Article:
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November 1978, 1978

Oil on canvas
30 × 40 in
76.2 × 101.6 cm
Bidding closed
About the work
Provenance
HA
Heritage Auctions

Framed: 32.2in x 42.2in x 3.5in

Framed: 32.2in x 42.2in x 3.5in

Signature
Signed and dated on the stretcher: Sylvia Plimack Mangold "November 1978"
Image rights
Courtesy of Heritage Auctions
Sylvia Plimack Mangold
American , b. 1938
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Sylvia Plimack Mangold’s meticulously observed oil, acrylic, and watercolor paintings are dominated by two subjects: the floors of interior spaces and the trees on her property. The style and concerns of her early works placed them in dialogue with those of the Minimalists; though diverging from the Minimalists in her exploration of three-dimensional space in painting, rather than flat surfaces, her images of diffuse light on wooden ground and rulers lying on a linoleum floor occupy a space between representation and abstraction. From the early 1980s, Mangold began to paint sensitive landscape images that she sometimes framed by what appears to be masking tape adhered to the picture plane, but upon closer inspection is Mangold’s illusionistic painting of tape. She also focused her eye on individual trees, returning to the same subjects repeatedly for decades—tightly cropped compositions of individual elm, maple, locust, and pink oak trees depicted from unusual vantage points.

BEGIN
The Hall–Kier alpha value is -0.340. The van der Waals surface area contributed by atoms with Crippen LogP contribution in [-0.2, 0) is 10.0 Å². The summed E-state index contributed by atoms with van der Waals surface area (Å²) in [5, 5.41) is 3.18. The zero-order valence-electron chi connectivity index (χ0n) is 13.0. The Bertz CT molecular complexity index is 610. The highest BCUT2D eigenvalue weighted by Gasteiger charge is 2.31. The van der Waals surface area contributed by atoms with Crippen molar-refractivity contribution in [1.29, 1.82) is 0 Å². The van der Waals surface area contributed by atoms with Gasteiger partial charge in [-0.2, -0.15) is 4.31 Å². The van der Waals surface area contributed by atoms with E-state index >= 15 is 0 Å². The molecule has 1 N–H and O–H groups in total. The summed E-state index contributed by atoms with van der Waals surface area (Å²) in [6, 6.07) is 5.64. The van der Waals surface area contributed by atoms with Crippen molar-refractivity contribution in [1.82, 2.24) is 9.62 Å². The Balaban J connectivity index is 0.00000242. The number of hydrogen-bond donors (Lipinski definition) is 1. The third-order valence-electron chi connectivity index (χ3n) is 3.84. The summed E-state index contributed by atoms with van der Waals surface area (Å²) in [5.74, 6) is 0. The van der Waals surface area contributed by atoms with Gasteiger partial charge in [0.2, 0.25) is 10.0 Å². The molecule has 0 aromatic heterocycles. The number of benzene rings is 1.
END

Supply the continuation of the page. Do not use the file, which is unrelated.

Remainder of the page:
navigate left
navigate right
Save
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view
View in room
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view
View in room
share
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About the work
Provenance
HA
Heritage Auctions

Framed: 32.2in x 42.2in x 3.5in

Framed: 32.2in x 42.2in x 3.5in

Signature
Signed and dated on the stretcher: Sylvia Plimack Mangold "November 1978"
Image rights
Courtesy of Heritage Auctions
Sylvia Plimack Mangold
American , b. 1938
Follow

Sylvia Plimack Mangold’s meticulously observed oil, acrylic, and watercolor paintings are dominated by two subjects: the floors of interior spaces and the trees on her property. The style and concerns of her early works placed them in dialogue with those of the Minimalists; though diverging from the Minimalists in her exploration of three-dimensional space in painting, rather than flat surfaces, her images of diffuse light on wooden ground and rulers lying on a linoleum floor occupy a space between representation and abstraction. From the early 1980s, Mangold began to paint sensitive landscape images that she sometimes framed by what appears to be masking tape adhered to the picture plane, but upon closer inspection is Mangold’s illusionistic painting of tape. She also focused her eye on individual trees, returning to the same subjects repeatedly for decades—tightly cropped compositions of individual elm, maple, locust, and pink oak trees depicted from unusual vantage points.

November 1978, 1978

Oil on canvas
30 × 40 in
76.2 × 101.6 cm
Bidding closed
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